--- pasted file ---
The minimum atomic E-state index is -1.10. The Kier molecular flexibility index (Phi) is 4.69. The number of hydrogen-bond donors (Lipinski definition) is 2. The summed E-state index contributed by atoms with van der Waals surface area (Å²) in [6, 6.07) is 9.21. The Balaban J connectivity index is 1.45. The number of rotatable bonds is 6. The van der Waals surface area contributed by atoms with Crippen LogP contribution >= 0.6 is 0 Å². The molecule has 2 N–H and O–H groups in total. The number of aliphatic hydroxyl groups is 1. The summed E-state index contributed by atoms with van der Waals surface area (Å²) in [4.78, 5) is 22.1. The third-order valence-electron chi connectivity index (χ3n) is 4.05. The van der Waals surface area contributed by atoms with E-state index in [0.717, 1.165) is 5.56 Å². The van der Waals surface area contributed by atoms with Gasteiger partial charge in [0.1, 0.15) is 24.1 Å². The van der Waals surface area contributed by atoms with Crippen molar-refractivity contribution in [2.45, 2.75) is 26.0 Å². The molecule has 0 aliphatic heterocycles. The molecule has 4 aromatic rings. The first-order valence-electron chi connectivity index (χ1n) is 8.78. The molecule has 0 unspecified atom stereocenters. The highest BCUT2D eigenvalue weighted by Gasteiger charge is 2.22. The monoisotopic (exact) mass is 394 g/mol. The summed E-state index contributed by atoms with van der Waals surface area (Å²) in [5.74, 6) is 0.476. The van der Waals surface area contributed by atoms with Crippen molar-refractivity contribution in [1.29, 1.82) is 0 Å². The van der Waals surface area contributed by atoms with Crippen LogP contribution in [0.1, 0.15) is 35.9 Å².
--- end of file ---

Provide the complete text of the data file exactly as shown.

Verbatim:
The minimum atomic E-state index is -1.10. The Kier molecular flexibility index (Phi) is 4.69. The number of hydrogen-bond donors (Lipinski definition) is 2. The summed E-state index contributed by atoms with van der Waals surface area (Å²) in [6, 6.07) is 9.21. The Balaban J connectivity index is 1.45. The number of rotatable bonds is 6. The van der Waals surface area contributed by atoms with Crippen LogP contribution >= 0.6 is 0 Å². The molecule has 2 N–H and O–H groups in total. The number of aliphatic hydroxyl groups is 1. The summed E-state index contributed by atoms with van der Waals surface area (Å²) in [4.78, 5) is 22.1. The third-order valence-electron chi connectivity index (χ3n) is 4.05. The van der Waals surface area contributed by atoms with E-state index in [0.717, 1.165) is 5.56 Å². The van der Waals surface area contributed by atoms with Gasteiger partial charge in [0.1, 0.15) is 24.1 Å². The van der Waals surface area contributed by atoms with Crippen molar-refractivity contribution in [2.45, 2.75) is 26.0 Å². The molecule has 0 aliphatic heterocycles. The molecule has 4 aromatic rings. The first-order valence-electron chi connectivity index (χ1n) is 8.78. The molecule has 0 unspecified atom stereocenters. The highest BCUT2D eigenvalue weighted by Gasteiger charge is 2.22. The monoisotopic (exact) mass is 394 g/mol. The summed E-state index contributed by atoms with van der Waals surface area (Å²) in [5.74, 6) is 0.476. The van der Waals surface area contributed by atoms with Crippen molar-refractivity contribution in [1.29, 1.82) is 0 Å². The van der Waals surface area contributed by atoms with Crippen LogP contribution in [0.1, 0.15) is 35.9 Å².